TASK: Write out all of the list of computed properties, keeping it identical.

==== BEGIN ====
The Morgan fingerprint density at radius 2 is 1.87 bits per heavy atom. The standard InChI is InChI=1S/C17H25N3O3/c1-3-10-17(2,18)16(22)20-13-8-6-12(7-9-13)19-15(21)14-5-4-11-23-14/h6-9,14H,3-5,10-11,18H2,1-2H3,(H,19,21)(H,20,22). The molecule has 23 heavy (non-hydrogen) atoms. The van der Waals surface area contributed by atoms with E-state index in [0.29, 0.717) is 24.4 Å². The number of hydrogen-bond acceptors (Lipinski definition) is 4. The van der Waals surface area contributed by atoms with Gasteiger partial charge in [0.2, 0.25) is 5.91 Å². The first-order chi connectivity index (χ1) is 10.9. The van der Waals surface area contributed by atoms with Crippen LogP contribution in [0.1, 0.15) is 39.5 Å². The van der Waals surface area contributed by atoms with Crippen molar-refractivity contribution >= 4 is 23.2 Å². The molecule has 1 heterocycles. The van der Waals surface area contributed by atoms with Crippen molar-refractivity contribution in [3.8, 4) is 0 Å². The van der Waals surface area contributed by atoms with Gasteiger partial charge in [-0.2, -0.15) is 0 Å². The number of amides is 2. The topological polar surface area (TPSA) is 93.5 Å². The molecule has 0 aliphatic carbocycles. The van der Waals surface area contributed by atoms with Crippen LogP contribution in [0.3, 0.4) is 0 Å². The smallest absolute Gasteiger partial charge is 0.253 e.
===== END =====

The Morgan fingerprint density at radius 2 is 1.87 bits per heavy atom. The standard InChI is InChI=1S/C17H25N3O3/c1-3-10-17(2,18)16(22)20-13-8-6-12(7-9-13)19-15(21)14-5-4-11-23-14/h6-9,14H,3-5,10-11,18H2,1-2H3,(H,19,21)(H,20,22). The molecule has 23 heavy (non-hydrogen) atoms. The van der Waals surface area contributed by atoms with E-state index in [0.29, 0.717) is 24.4 Å². The number of hydrogen-bond acceptors (Lipinski definition) is 4. The van der Waals surface area contributed by atoms with Gasteiger partial charge in [0.2, 0.25) is 5.91 Å². The first-order chi connectivity index (χ1) is 10.9. The van der Waals surface area contributed by atoms with Crippen LogP contribution in [0.1, 0.15) is 39.5 Å². The van der Waals surface area contributed by atoms with Crippen molar-refractivity contribution >= 4 is 23.2 Å². The molecule has 1 heterocycles. The van der Waals surface area contributed by atoms with Crippen molar-refractivity contribution in [3.8, 4) is 0 Å². The van der Waals surface area contributed by atoms with Gasteiger partial charge in [-0.2, -0.15) is 0 Å². The number of amides is 2. The topological polar surface area (TPSA) is 93.5 Å². The molecule has 0 aliphatic carbocycles. The van der Waals surface area contributed by atoms with Crippen LogP contribution in [0.3, 0.4) is 0 Å². The smallest absolute Gasteiger partial charge is 0.253 e.